Janszoon 12-08-2012 01:35 PM

Quote:

Originally Posted by Tuna (Post 1259920)
Maybe it's cause I've come of age around this time, but there does seem to be less genre invention/innovation than there has been in the past. Not necessarily a negative, and not indicative of the quality of music as a whole, just something I've observed firsthand.

I totally disagree with this. There's plenty of innovation going on currently. The problem is that the present is murky and hard to define because you're living in it. Some time needs to elapse before you're able to look back and discern what was innovation and what was just novelty.

Mojo 12-08-2012 01:38 PM

Innovation, potentially. But invention? I think thats a valid statement. it isn't a negative or a criticism, but it has to be much more difficult to help create or invent a new genre of music now than it ever has been.

midnight rain 12-08-2012 01:43 PM

Quote:

Originally Posted by Janszoon (Post 1259925)
I totally disagree with this. There's plenty of innovation going on currently. The problem is that the present is murky and hard to define because you're living in it. Some time needs to elapse before you're able to look back and discern what was innovation and what was just novelty.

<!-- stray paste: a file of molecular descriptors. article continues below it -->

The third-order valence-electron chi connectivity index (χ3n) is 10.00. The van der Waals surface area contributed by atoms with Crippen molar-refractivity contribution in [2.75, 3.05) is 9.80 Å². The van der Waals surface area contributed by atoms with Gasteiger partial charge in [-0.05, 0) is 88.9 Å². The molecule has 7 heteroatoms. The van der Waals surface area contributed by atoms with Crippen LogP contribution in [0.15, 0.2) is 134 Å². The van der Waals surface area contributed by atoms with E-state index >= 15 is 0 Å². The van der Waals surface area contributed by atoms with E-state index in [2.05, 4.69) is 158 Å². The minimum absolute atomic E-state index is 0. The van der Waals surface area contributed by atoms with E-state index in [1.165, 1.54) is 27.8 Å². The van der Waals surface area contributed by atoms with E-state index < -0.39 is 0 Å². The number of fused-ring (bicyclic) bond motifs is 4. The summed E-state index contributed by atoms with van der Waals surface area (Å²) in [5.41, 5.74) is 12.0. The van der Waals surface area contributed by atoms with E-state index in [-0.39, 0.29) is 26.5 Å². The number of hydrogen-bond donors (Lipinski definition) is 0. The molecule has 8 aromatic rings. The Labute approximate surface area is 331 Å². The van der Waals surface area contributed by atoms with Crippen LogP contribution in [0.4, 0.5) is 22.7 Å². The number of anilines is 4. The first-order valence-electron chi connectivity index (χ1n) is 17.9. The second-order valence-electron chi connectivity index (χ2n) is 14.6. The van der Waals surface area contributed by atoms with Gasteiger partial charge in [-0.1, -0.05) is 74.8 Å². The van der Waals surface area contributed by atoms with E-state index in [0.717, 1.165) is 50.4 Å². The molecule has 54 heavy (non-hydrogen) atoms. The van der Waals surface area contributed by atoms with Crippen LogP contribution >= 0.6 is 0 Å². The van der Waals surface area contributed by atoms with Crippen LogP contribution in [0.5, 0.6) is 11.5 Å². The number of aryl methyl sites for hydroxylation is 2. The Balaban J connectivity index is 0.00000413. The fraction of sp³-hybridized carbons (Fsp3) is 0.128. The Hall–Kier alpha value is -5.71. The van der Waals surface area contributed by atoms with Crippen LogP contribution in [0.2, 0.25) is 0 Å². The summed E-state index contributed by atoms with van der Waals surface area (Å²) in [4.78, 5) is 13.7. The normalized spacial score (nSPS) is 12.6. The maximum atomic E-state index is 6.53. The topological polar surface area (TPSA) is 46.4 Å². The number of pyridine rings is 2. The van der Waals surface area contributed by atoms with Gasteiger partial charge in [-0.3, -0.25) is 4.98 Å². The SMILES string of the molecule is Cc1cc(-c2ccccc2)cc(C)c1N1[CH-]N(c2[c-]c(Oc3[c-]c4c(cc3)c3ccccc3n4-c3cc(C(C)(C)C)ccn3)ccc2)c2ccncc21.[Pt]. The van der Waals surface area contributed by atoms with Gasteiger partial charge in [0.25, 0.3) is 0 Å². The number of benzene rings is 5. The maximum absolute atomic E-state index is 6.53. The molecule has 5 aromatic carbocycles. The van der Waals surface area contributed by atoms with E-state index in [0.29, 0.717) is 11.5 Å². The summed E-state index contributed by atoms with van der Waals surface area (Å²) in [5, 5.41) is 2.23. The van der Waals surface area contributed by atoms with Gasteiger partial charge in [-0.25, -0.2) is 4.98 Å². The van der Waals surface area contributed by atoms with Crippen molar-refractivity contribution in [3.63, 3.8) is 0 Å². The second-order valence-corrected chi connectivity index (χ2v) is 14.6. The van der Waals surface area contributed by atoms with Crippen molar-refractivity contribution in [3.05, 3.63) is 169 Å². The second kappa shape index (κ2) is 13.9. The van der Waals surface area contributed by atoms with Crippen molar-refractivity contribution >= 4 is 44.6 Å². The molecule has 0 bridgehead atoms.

Well I acknowledged that I lacked the perspective of witnessing a decade firsthand, and then seeing it's influence bloom in the future. But even looking back at the early 2000's, I saw a lot less genres being developed than decades of previous.

Out of curiosity, do you honestly think all decades were made equal? It just seems kind of counter-intuitive to me to look at every decade as being just as much the 'golden age' as the last. I can still appreciate releases at all times, but I also recognize slumps.

Janszoon 12-08-2012 01:43 PM

Quote:

Originally Posted by mojopinuk (Post 1259927)
Innovation, potentially. But invention? I think thats a valid statement. it isn't a negative or a criticism, but it has to be much more difficult to help create or invent a new genre of music now than it ever has been.

I disagree. Genres are usually defined after the fact. Just check out what was considered "new wave" in 1980:


Mojo 12-08-2012 01:52 PM

Wouldnt it be safe to say that it would probably be more difficult to create something unique or 'new' now than it was in the 60s, 70s, 80s etc?

Janszoon 12-08-2012 01:54 PM

Quote:

Originally Posted by Tuna (Post 1259929)
Well I acknowledged that I lacked the perspective of witnessing a decade firsthand, and then seeing it's influence bloom in the future. But even looking back at the early 2000's, I saw a lot less genres being developed than decades of previous.